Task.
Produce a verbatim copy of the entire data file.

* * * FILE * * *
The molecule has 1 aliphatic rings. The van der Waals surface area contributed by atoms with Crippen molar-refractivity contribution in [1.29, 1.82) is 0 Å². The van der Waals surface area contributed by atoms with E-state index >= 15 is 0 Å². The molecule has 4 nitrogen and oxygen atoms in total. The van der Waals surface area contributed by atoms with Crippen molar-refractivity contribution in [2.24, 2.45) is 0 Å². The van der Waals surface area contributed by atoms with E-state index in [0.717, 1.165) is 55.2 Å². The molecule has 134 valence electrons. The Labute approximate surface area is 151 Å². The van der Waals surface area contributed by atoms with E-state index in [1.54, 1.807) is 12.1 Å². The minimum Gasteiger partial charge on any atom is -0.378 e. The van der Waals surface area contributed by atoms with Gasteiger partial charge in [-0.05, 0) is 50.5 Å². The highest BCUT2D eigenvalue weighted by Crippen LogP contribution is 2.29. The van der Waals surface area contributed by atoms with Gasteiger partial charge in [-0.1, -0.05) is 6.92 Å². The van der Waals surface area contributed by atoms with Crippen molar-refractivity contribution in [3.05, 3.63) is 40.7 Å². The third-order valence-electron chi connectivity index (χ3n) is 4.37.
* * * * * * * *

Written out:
The molecule has 1 aliphatic rings. The van der Waals surface area contributed by atoms with Crippen molar-refractivity contribution in [1.29, 1.82) is 0 Å². The van der Waals surface area contributed by atoms with E-state index >= 15 is 0 Å². The molecule has 4 nitrogen and oxygen atoms in total. The van der Waals surface area contributed by atoms with Crippen molar-refractivity contribution in [2.24, 2.45) is 0 Å². The van der Waals surface area contributed by atoms with E-state index in [0.717, 1.165) is 55.2 Å². The molecule has 134 valence electrons. The Labute approximate surface area is 151 Å². The van der Waals surface area contributed by atoms with E-state index in [1.54, 1.807) is 12.1 Å². The minimum Gasteiger partial charge on any atom is -0.378 e. The van der Waals surface area contributed by atoms with Gasteiger partial charge in [-0.05, 0) is 50.5 Å². The highest BCUT2D eigenvalue weighted by Crippen LogP contribution is 2.29. The van der Waals surface area contributed by atoms with Gasteiger partial charge in [-0.1, -0.05) is 6.92 Å². The van der Waals surface area contributed by atoms with Crippen molar-refractivity contribution in [3.05, 3.63) is 40.7 Å². The third-order valence-electron chi connectivity index (χ3n) is 4.37.